Claire puts additional focus on the consequences of trauma:
- It influences our thoughts and belief systems, and is carried with us into adulthood.
- It has an influence on our self-esteem. Children who are abused feel worthless, useless and unloved, and grow up as adults with low self-esteem.
- Children protect their parents – if the parents say, "we don't talk about it," then the child will not talk about it.
- Children learn to adapt in order to survive. If they have to be sweet to stop dad from getting angry, then that is what they do. This echoes in their adult lives as well. They never complain, are always helpful and never disagree, because they are afraid of making people angry.
Kerry Swarts is the owner of Brain Harmonics. She explains that any trauma has an impact on the quality of your brainwaves, and thus also on the way you function.
"Whenever someone experiences trauma, your brainwaves cushion it in the temporal lobe, where trauma is stored, to protect you against it. This has a direct influence on your coping mechanisms in conflict situations. You can choose to fight, flight (run) or freeze. If these imbalances in the brain are corrected, it will enable to person to cope with life situations in a productive manner. This makes you more receptive to therapy to cope with the trauma."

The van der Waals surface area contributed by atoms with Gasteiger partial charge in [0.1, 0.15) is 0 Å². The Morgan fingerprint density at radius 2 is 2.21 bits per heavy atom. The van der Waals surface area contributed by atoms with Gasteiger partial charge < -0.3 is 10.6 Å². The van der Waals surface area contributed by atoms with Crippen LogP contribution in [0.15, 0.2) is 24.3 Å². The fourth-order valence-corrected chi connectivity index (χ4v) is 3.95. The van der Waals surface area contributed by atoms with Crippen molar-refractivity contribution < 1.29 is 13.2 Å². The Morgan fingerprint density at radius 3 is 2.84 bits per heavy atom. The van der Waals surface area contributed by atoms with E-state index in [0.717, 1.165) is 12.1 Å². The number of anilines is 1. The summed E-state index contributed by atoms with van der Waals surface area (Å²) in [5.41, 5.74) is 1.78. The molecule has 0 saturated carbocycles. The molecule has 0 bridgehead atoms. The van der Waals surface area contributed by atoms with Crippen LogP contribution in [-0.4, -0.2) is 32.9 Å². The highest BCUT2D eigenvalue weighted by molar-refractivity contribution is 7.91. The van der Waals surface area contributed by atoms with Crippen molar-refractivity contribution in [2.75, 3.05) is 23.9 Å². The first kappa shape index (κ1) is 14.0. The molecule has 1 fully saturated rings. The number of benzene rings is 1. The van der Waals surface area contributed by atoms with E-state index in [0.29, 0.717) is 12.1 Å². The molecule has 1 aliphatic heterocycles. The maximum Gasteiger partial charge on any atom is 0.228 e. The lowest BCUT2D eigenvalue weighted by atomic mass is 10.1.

Can It Be Resolved?
Jimmy emphasises that trauma requires immediate counseling from a qualified person.
"A school or parents can't deal with it. If it's not quickly and properly dealt with, it can lead to PTSD, among other problems. Therapy can help the person cope with the trauma, and give them back control over their lives. This involves changing their thoughts about the incident."
David is very excited about the fact that SAD is being treated very successfully these days mainly using behavioural therapy. This helps people develop certain mechanisms to reduce anxiety in social situations, confront their fear and develop another, more empowering perspective.
Claire said that trauma always affects a person when it happens, but that they don't always realise it...